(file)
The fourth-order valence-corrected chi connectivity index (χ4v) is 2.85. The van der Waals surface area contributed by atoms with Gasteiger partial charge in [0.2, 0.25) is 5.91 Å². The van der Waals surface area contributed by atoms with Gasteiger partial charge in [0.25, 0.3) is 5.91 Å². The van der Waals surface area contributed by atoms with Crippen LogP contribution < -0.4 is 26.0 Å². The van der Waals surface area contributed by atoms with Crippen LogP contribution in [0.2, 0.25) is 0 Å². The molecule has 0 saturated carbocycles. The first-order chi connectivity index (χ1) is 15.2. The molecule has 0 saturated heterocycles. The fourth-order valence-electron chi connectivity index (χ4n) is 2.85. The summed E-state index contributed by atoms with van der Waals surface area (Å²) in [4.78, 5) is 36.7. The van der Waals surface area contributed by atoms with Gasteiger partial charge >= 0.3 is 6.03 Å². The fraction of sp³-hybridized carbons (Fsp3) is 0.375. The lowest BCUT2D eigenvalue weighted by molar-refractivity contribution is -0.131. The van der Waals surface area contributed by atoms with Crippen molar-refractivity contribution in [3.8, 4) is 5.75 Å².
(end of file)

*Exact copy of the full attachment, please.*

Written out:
The fourth-order valence-corrected chi connectivity index (χ4v) is 2.85. The van der Waals surface area contributed by atoms with Gasteiger partial charge in [0.2, 0.25) is 5.91 Å². The van der Waals surface area contributed by atoms with Gasteiger partial charge in [0.25, 0.3) is 5.91 Å². The van der Waals surface area contributed by atoms with Crippen LogP contribution < -0.4 is 26.0 Å². The van der Waals surface area contributed by atoms with Crippen LogP contribution in [0.2, 0.25) is 0 Å². The molecule has 0 saturated carbocycles. The first-order chi connectivity index (χ1) is 15.2. The molecule has 0 saturated heterocycles. The fourth-order valence-electron chi connectivity index (χ4n) is 2.85. The summed E-state index contributed by atoms with van der Waals surface area (Å²) in [4.78, 5) is 36.7. The van der Waals surface area contributed by atoms with Gasteiger partial charge >= 0.3 is 6.03 Å². The fraction of sp³-hybridized carbons (Fsp3) is 0.375. The lowest BCUT2D eigenvalue weighted by molar-refractivity contribution is -0.131. The van der Waals surface area contributed by atoms with Crippen molar-refractivity contribution in [3.8, 4) is 5.75 Å².